Concerning article 4: For the purposes of the present Convention the term `members of the family’ refers to persons married to migrant workers or having with them a relationship that, according to applicable law, produces effects equivalent to marriage, as well as their dependent children and other dependent persons who are recognized as members of the family by applicable legislation or applicable bilateral or multilateral agreements between the States concerned. Concerning article 18, paragraph 6: When a migrant worker or a member of his or her family has, by a final decision, been convicted of a criminal offence and when subsequently his or her conviction has been reversed or he or she has been pardoned on the ground that a new or newly discovered fact shows conclusively that there has been a miscarriage of justice, the person who has suffered punishment as a result of such conviction shall be compensated according to law, unless it is proved that the non-disclosure of the unknown fact in time is wholly or partially attributable to that person.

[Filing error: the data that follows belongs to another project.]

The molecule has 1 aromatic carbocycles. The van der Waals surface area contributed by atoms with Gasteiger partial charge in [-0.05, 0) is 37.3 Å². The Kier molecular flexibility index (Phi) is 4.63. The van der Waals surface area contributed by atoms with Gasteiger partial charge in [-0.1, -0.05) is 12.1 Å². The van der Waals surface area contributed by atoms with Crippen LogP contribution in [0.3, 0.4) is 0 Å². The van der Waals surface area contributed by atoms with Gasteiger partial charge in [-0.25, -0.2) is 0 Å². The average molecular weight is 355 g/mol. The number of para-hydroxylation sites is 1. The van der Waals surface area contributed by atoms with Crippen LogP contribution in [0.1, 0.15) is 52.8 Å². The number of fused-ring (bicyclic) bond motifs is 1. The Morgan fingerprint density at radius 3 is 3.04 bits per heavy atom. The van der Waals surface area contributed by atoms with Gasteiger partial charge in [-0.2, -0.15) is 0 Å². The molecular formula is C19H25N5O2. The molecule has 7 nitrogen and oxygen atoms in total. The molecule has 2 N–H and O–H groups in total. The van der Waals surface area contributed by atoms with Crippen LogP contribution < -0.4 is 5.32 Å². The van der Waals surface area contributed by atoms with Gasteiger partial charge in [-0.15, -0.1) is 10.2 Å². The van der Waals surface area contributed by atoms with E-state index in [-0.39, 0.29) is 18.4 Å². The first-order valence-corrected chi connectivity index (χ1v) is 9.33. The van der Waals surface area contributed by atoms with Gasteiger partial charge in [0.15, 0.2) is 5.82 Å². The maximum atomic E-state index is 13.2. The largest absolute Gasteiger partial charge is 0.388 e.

• Convention on the Rights of Persons with Disabilities (CRPD):
    • Signature: 2007
    • Ratification/Accession: 2008
    • Interpretative declaration made upon signature: The Arab Republic of Egypt declares that its interpretation of article 12 of the International Convention on the Protection and Promotion of the Rights of Persons with Disabilities, which deals with the recognition of persons with disabilities on an equal basis with others before the law, with regard to the concept of legal capacity dealt with in paragraph 2 of the said article, is that persons with disabilities enjoy the capacity to acquire rights and assume legal responsibility (‘ahliyyat al-wujūb) but not the capacity to perform (‘ahliyyat al-‘adā’), under Egyptian law.
    • Did not sign Optional Protocol
  • Did not sign the International Convention for the Protection of all Persons from Enforced Disappearance (ICCPED)

Short Bibliography


[1] See Egypt, CIA World Factbook, (Jun. 22, 2014),

[2] See Cam McGrath. “Spring Brings Worse for Shias,” Inter Press News Service Agency (Apr. 26, 2013),; Emanuelle Degli Espoti, “The plight of Egypt’s forgotten Shia minority,” NewStatesma, (Jul. 3, 2012),

[3] See Egypt, CIA World Factbook, (Jun. 22, 2014),

[4] See Izan Hussin, Robert Gleave, and Bernard Haykel, Schools of Jurisprudence, The Oxford Dictionary of Islam and Politics.